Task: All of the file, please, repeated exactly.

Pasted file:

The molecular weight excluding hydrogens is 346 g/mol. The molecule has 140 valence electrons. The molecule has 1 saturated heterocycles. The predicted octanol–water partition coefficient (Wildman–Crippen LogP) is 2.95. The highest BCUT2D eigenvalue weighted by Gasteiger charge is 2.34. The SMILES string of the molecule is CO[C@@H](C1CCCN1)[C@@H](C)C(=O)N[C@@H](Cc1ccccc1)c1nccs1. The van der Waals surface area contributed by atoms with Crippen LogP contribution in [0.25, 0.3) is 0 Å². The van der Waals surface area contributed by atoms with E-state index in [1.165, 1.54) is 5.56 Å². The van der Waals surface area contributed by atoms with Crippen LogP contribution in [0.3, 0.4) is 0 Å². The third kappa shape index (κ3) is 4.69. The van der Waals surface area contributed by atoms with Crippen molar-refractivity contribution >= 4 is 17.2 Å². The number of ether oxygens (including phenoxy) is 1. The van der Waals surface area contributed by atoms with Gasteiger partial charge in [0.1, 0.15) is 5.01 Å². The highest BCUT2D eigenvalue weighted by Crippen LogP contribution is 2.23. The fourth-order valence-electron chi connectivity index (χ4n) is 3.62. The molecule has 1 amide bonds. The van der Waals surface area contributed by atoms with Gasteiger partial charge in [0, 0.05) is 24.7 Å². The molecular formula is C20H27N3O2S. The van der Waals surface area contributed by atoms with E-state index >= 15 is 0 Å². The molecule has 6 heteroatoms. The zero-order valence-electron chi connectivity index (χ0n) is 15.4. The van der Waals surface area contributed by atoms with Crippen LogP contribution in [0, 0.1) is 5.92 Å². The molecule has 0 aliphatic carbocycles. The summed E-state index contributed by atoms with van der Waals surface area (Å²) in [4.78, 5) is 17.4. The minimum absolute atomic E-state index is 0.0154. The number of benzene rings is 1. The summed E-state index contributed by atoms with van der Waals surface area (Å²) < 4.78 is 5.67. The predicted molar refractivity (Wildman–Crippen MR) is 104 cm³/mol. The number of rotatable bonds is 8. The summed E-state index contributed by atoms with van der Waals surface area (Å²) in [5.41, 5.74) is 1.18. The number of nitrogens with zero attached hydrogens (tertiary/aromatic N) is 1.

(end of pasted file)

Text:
The molecular weight excluding hydrogens is 346 g/mol. The molecule has 140 valence electrons. The molecule has 1 saturated heterocycles. The predicted octanol–water partition coefficient (Wildman–Crippen LogP) is 2.95. The highest BCUT2D eigenvalue weighted by Gasteiger charge is 2.34. The SMILES string of the molecule is CO[C@@H](C1CCCN1)[C@@H](C)C(=O)N[C@@H](Cc1ccccc1)c1nccs1. The van der Waals surface area contributed by atoms with Crippen LogP contribution in [0.25, 0.3) is 0 Å². The van der Waals surface area contributed by atoms with E-state index in [1.165, 1.54) is 5.56 Å². The van der Waals surface area contributed by atoms with Crippen LogP contribution in [0.3, 0.4) is 0 Å². The third kappa shape index (κ3) is 4.69. The van der Waals surface area contributed by atoms with Crippen molar-refractivity contribution >= 4 is 17.2 Å². The number of ether oxygens (including phenoxy) is 1. The van der Waals surface area contributed by atoms with Gasteiger partial charge in [0.1, 0.15) is 5.01 Å². The highest BCUT2D eigenvalue weighted by Crippen LogP contribution is 2.23. The fourth-order valence-electron chi connectivity index (χ4n) is 3.62. The molecule has 1 amide bonds. The van der Waals surface area contributed by atoms with Gasteiger partial charge in [0, 0.05) is 24.7 Å². The molecular formula is C20H27N3O2S. The van der Waals surface area contributed by atoms with E-state index >= 15 is 0 Å². The molecule has 6 heteroatoms. The zero-order valence-electron chi connectivity index (χ0n) is 15.4. The van der Waals surface area contributed by atoms with Crippen LogP contribution in [0, 0.1) is 5.92 Å². The molecule has 0 aliphatic carbocycles. The summed E-state index contributed by atoms with van der Waals surface area (Å²) in [4.78, 5) is 17.4. The minimum absolute atomic E-state index is 0.0154. The number of benzene rings is 1. The summed E-state index contributed by atoms with van der Waals surface area (Å²) < 4.78 is 5.67. The predicted molar refractivity (Wildman–Crippen MR) is 104 cm³/mol. The number of rotatable bonds is 8. The summed E-state index contributed by atoms with van der Waals surface area (Å²) in [5.41, 5.74) is 1.18. The number of nitrogens with zero attached hydrogens (tertiary/aromatic N) is 1.